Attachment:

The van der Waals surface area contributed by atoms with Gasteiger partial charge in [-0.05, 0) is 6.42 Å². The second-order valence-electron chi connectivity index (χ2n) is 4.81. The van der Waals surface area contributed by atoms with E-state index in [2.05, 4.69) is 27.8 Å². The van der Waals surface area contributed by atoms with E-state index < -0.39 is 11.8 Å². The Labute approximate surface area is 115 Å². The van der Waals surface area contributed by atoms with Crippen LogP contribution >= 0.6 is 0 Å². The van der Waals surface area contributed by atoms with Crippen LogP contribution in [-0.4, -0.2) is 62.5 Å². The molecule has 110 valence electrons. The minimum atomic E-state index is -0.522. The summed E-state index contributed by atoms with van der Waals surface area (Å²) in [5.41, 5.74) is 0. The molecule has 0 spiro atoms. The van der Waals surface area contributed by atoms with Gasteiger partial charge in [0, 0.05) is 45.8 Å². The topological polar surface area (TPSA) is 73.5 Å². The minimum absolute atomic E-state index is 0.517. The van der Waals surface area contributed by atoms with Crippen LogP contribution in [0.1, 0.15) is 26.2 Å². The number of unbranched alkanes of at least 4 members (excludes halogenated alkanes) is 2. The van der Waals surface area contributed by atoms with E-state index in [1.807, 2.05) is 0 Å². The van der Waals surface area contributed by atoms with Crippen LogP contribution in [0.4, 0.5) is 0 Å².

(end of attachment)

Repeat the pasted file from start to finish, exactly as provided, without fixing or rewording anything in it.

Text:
The van der Waals surface area contributed by atoms with Gasteiger partial charge in [-0.05, 0) is 6.42 Å². The second-order valence-electron chi connectivity index (χ2n) is 4.81. The van der Waals surface area contributed by atoms with E-state index in [2.05, 4.69) is 27.8 Å². The van der Waals surface area contributed by atoms with E-state index < -0.39 is 11.8 Å². The Labute approximate surface area is 115 Å². The van der Waals surface area contributed by atoms with Crippen LogP contribution >= 0.6 is 0 Å². The van der Waals surface area contributed by atoms with Crippen LogP contribution in [-0.4, -0.2) is 62.5 Å². The molecule has 110 valence electrons. The minimum atomic E-state index is -0.522. The summed E-state index contributed by atoms with van der Waals surface area (Å²) in [5.41, 5.74) is 0. The molecule has 0 spiro atoms. The van der Waals surface area contributed by atoms with Gasteiger partial charge in [0, 0.05) is 45.8 Å². The topological polar surface area (TPSA) is 73.5 Å². The minimum absolute atomic E-state index is 0.517. The van der Waals surface area contributed by atoms with Crippen LogP contribution in [0.1, 0.15) is 26.2 Å². The number of unbranched alkanes of at least 4 members (excludes halogenated alkanes) is 2. The van der Waals surface area contributed by atoms with E-state index in [1.807, 2.05) is 0 Å². The van der Waals surface area contributed by atoms with Crippen LogP contribution in [0.4, 0.5) is 0 Å².